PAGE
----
Submitting my work to journals always seems like declaring war on my writing. It takes a completely different brain set to read journals, get a sense of what they publish, see who takes simultaneous submissions and who doesn’t, edit work, print off work, write a bio, put in an envelope, address both the main envelope and the SASE, mail off, wait. A lot of times the submission process sucks me dry to the point that I don’t even want to look at another poem. I submitted yesterday to just 5 journals and I don’t feel like writing anything this morning (I could also blame this boggy Memphis rain).
Winter break of my first semester in my MFA program, I was so dead-set on getting my first publication that I submitted to every journal possible that accepted online submissions. I probably sent that first set of poems to over 50 journals. Lo and behold, I got a hit. My first poem published was in Touchstone, the literary journal of KSU. I hadn’t written much good that first semester (I think I was still reeling from the fact that I wasn’t the top dog in poetry class anymore), but I did write a fun poem about the first date I went on with my now husband. My husband had these eyebrows that were phenomenally huge. I had been friends with him for several months and had liked him for several of those, but on that first date, I couldn’t stop focusing on them. In the poem, I made them mythically huge, they “shadowed my coffee cup,” and fought for territory of his forehead. Touchstone accepted that poem. A few months later, I convinced him to get them waxed.
After that first publication, I didn’t submit so insanely (I had never even heard of half of the journals I submitted to.), but I still wasn’t respectful when I submitted. I didn’t write cover letters, nor did I even look up the staff at a journal half the time. I again submitted to several journals, some of which had sent me nice rejection letters (the ones that said they wanted to keep seeing some of my work), others which I just thought I’d take a shot at. The Los Angeles Review liked one of my poems and helped me revise it, a big deal in the literary journal world. Working for a literary journal myself, we reject a lot more poems than ones we work with the poet to revise. A poem has to be just nearly there at least for me to consider taking the time to e-mail the poet and work with them.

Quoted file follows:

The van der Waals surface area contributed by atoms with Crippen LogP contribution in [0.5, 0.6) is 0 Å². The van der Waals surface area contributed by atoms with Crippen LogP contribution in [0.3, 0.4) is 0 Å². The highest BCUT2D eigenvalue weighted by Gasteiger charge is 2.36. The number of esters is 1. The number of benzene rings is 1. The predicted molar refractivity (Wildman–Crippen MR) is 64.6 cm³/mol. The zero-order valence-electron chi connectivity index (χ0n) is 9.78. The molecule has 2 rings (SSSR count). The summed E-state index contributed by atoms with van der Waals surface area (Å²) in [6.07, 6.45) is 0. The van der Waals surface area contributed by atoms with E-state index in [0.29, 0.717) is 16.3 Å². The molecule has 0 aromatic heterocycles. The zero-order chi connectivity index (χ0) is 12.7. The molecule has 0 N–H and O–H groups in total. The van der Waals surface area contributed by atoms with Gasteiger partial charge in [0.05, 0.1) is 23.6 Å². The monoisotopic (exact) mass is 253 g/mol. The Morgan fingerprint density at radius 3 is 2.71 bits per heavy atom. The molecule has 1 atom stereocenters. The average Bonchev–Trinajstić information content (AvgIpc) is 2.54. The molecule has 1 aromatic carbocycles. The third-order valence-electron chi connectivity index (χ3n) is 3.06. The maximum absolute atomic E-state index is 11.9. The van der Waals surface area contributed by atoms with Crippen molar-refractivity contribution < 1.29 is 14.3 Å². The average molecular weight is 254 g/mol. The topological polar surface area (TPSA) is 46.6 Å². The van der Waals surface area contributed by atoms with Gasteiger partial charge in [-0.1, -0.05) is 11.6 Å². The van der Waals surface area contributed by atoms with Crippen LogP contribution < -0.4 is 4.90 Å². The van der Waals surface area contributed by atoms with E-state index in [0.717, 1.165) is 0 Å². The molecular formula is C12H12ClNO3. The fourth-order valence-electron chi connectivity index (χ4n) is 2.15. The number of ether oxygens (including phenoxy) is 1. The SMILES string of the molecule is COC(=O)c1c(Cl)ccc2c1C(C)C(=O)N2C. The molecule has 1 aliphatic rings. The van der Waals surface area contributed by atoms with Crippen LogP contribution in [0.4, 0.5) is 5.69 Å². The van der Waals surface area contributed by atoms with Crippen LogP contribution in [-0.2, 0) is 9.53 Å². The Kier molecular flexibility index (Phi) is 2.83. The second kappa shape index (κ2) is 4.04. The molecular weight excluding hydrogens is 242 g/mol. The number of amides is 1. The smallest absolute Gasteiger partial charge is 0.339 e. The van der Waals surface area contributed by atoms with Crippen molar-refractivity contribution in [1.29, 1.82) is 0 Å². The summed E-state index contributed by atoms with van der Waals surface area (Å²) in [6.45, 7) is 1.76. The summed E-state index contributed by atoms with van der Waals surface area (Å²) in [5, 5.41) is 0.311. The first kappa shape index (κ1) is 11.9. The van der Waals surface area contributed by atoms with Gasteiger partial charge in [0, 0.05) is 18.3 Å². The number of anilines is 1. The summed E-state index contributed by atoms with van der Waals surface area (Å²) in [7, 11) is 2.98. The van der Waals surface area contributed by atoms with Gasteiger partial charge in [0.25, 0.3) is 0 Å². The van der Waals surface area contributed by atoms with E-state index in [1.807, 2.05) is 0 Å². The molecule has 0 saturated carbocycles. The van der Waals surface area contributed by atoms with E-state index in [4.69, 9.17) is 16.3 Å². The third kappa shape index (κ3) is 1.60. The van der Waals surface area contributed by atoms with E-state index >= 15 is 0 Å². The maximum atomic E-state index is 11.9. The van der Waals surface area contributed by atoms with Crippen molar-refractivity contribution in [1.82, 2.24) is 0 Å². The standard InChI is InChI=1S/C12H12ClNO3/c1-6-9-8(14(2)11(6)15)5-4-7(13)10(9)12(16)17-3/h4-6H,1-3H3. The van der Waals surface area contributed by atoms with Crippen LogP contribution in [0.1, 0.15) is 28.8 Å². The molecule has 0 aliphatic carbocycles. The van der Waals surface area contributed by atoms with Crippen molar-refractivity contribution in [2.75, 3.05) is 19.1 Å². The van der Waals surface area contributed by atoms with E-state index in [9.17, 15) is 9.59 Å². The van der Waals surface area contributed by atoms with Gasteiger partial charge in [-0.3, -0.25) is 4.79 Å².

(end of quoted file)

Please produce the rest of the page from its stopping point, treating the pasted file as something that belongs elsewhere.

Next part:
Today, both working for a journal and submitting myself, I realize the importance of developing relationships. For a journal I really want to be published in, I write a personalized cover letter. I look up the staff, and I address it to the current poetry editor. If I know someone at the journal, I mention that. I try to make it clear that I’m not bombing the literary journal world, while also not bombing the literary journal world. I instead focus and try to be respectful.
Always notify the journals you submitted to that one of your poems has been accepted elsewhere. I did not do that with one of my poems, thinking, “Who else would want it?” and also because I hadn’t even kept records of what journals I had sent what poems to. Big literary faux-pas. Hard to recover from with that journal. Learn from my mistake: keep records of what poems you send where and notify them immediately with the joyous news that some of your work was accepted elsewhere. This also isn’t so hard if you aren’t bombing the world with your submissions. Send to a few at a time. Keep records. When you hear back from all of them, send those same poems or another set out to other journals. Try submitting hard copy submissions to some while online submissions to others. We at The Pinch just started accepting online submissions, and it is a different ballgame. I prefer reading hard copy submissions, but the way of the world is online.
Don’t overrun a journal that has published you before or you really want to publish you with your submissions either. There is one writer or poet or essayist that has submitted to The Pinch at least twice a reading period for the now 3 years I’ve worked for the journal. He or she has even submitted during non-reading periods and repeatedly does not follow our submission guidelines. At The Pinch, as soon as we read his or her name on the submission, we start groaning. Do not become this writer or poet or essayist. Don’t try as hard as you can to make a journal hate you.
I see submitting to journals as similar to applying to colleges: You have your fall-back journals (which may not work out ever or rarely too), your reach journals, and your dream journals. Sometimes I have poems that I’m just in love with, that if they came in as a submission to The Pinch, I’d publish it in an instance, but those poems sometimes never get published, like they’re meant to stay with me. Other poems I’m okay with, they feel complete, but they’re not my favorites, and they get snatched up quickly. You never know. It’s always a shot in the dark. Good luck!